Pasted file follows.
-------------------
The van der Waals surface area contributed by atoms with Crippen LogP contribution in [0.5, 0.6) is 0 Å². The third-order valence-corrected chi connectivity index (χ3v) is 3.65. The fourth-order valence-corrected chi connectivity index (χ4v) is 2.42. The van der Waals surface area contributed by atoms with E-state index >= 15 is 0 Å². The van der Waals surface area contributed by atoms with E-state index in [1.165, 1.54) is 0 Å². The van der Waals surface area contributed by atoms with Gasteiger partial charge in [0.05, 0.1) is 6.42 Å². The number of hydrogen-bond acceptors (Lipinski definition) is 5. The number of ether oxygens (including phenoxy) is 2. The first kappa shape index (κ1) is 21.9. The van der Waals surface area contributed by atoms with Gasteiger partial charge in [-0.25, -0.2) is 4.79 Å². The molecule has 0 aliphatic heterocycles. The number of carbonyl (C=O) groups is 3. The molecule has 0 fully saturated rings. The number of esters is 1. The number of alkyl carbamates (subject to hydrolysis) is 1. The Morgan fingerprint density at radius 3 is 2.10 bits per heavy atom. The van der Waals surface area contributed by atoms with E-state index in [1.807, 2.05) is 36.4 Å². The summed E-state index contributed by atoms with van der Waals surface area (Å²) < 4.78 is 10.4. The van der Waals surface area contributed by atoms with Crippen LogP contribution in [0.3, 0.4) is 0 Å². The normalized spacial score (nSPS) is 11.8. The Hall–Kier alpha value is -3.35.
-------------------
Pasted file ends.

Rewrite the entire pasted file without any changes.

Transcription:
The van der Waals surface area contributed by atoms with Crippen LogP contribution in [0.5, 0.6) is 0 Å². The third-order valence-corrected chi connectivity index (χ3v) is 3.65. The fourth-order valence-corrected chi connectivity index (χ4v) is 2.42. The van der Waals surface area contributed by atoms with E-state index >= 15 is 0 Å². The van der Waals surface area contributed by atoms with E-state index in [1.165, 1.54) is 0 Å². The van der Waals surface area contributed by atoms with Gasteiger partial charge in [0.05, 0.1) is 6.42 Å². The number of hydrogen-bond acceptors (Lipinski definition) is 5. The number of ether oxygens (including phenoxy) is 2. The first kappa shape index (κ1) is 21.9. The van der Waals surface area contributed by atoms with Gasteiger partial charge in [-0.25, -0.2) is 4.79 Å². The molecule has 0 aliphatic heterocycles. The number of carbonyl (C=O) groups is 3. The molecule has 0 fully saturated rings. The number of esters is 1. The number of alkyl carbamates (subject to hydrolysis) is 1. The Morgan fingerprint density at radius 3 is 2.10 bits per heavy atom. The van der Waals surface area contributed by atoms with E-state index in [1.807, 2.05) is 36.4 Å². The summed E-state index contributed by atoms with van der Waals surface area (Å²) < 4.78 is 10.4. The van der Waals surface area contributed by atoms with Crippen LogP contribution in [0.3, 0.4) is 0 Å². The normalized spacial score (nSPS) is 11.8. The Hall–Kier alpha value is -3.35.